Most people think of trauma as something that happens to someone else – a one-time event that is catastrophic and overwhelming. But trauma can be much more than that. It can be anything that threatens our sense of safety and wellbeing, including:
-Physical or sexual abuse
-War or natural disasters
-A car accident or other traumatic event
Trauma doesn’t just happen to adults. Children can also experience trauma, especially if they witness violence or are the victims of abuse. And the effects of trauma can last a lifetime.
Who Is Trauma Informed Therapy For
Why Is Trauma-Informed Therapy Important?
What Happens in Trauma-Informed Therapy?
Trauma-informed therapy is a type of therapy that is based on the understanding that trauma can have a lasting impact on people’s lives. In therapy, people will work with a therapist to address the effects of trauma.
Therapy can take many different forms, but it often includes talk therapy, where people can share their experiences and feelings in a safe environment. Therapy can also include other activities, such as art or music therapy, where people can express themselves in creative ways.
What Are the Benefits of Trauma-Informed Therapy?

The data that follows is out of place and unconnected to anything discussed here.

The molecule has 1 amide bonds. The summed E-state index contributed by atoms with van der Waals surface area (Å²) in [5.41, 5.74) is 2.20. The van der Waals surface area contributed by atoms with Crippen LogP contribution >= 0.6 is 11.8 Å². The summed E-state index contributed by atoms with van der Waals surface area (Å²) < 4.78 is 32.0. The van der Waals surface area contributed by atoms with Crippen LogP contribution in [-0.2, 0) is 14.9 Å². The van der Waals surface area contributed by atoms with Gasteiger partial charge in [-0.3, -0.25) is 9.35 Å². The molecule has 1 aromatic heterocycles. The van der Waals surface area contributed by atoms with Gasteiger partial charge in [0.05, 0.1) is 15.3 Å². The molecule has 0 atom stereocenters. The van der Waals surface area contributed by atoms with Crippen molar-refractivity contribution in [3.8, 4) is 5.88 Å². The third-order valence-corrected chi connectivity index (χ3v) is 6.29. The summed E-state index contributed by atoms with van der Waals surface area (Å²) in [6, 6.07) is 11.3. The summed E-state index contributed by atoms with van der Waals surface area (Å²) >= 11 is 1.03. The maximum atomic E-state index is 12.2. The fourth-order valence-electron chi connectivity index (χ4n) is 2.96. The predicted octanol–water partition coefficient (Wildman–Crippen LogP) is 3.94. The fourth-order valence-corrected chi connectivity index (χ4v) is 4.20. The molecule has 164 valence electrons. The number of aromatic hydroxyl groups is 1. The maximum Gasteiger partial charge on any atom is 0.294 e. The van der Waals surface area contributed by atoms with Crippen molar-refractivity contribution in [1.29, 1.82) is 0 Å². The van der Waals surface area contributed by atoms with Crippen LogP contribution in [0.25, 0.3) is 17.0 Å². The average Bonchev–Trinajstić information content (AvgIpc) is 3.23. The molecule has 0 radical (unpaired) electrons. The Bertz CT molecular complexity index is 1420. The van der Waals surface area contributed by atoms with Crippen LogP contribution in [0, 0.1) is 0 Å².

There are many benefits of trauma-informed therapy, including:
– improved mental and physical health
– stronger relationships
– better work performance
– increased self-esteem
– a greater sense of control over one’s life.
What are the characteristics of trauma-informed therapy?
– A focus on safety: The first step in trauma-informed therapy is to help the person feel safe. This may involve creating a safe space in the therapy room, using calming techniques, and establishing boundaries.
– Trustworthiness and transparency: In order to build trust, the therapist must be transparent about their qualifications, experience, and what to expect from therapy.
– Empowerment and choice: The person must feel like they have a say in their treatment and that they are in control of their healing process.
– Collaboration and team approach: Trauma-informed therapy is often done with a team of professionals, including psychiatrists, social workers, and counselors. This team approach ensures that all of the person’s needs are met.
– Respect for cultural, racial, and ethnic diversity: Trauma-informed therapy must be respectful of the person’s culture, race, and ethnicity. This includes understanding and valuing the person’s cultural beliefs and practices.
– Ongoing assessment: The therapist will continuously assess the person’s progress in therapy and make adjustments as needed.